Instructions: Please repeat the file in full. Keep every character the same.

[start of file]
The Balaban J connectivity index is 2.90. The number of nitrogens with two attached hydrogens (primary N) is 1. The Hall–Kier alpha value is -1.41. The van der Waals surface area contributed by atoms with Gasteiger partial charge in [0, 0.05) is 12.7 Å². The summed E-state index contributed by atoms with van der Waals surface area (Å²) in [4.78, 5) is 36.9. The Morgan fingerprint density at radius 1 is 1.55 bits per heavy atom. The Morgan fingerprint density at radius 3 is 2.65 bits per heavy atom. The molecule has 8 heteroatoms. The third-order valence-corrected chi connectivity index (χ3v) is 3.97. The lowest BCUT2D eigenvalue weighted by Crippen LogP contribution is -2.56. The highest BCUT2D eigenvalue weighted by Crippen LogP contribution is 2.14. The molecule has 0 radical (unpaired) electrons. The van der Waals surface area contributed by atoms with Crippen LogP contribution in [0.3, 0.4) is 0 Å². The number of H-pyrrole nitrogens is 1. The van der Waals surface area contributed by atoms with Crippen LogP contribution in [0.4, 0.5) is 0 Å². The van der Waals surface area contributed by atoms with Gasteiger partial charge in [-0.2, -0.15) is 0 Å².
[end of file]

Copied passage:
The Balaban J connectivity index is 2.90. The number of nitrogens with two attached hydrogens (primary N) is 1. The Hall–Kier alpha value is -1.41. The van der Waals surface area contributed by atoms with Gasteiger partial charge in [0, 0.05) is 12.7 Å². The summed E-state index contributed by atoms with van der Waals surface area (Å²) in [4.78, 5) is 36.9. The Morgan fingerprint density at radius 1 is 1.55 bits per heavy atom. The Morgan fingerprint density at radius 3 is 2.65 bits per heavy atom. The molecule has 8 heteroatoms. The third-order valence-corrected chi connectivity index (χ3v) is 3.97. The lowest BCUT2D eigenvalue weighted by Crippen LogP contribution is -2.56. The highest BCUT2D eigenvalue weighted by Crippen LogP contribution is 2.14. The molecule has 0 radical (unpaired) electrons. The van der Waals surface area contributed by atoms with Crippen LogP contribution in [0.3, 0.4) is 0 Å². The number of H-pyrrole nitrogens is 1. The van der Waals surface area contributed by atoms with Crippen LogP contribution in [0.4, 0.5) is 0 Å². The van der Waals surface area contributed by atoms with Gasteiger partial charge in [-0.2, -0.15) is 0 Å².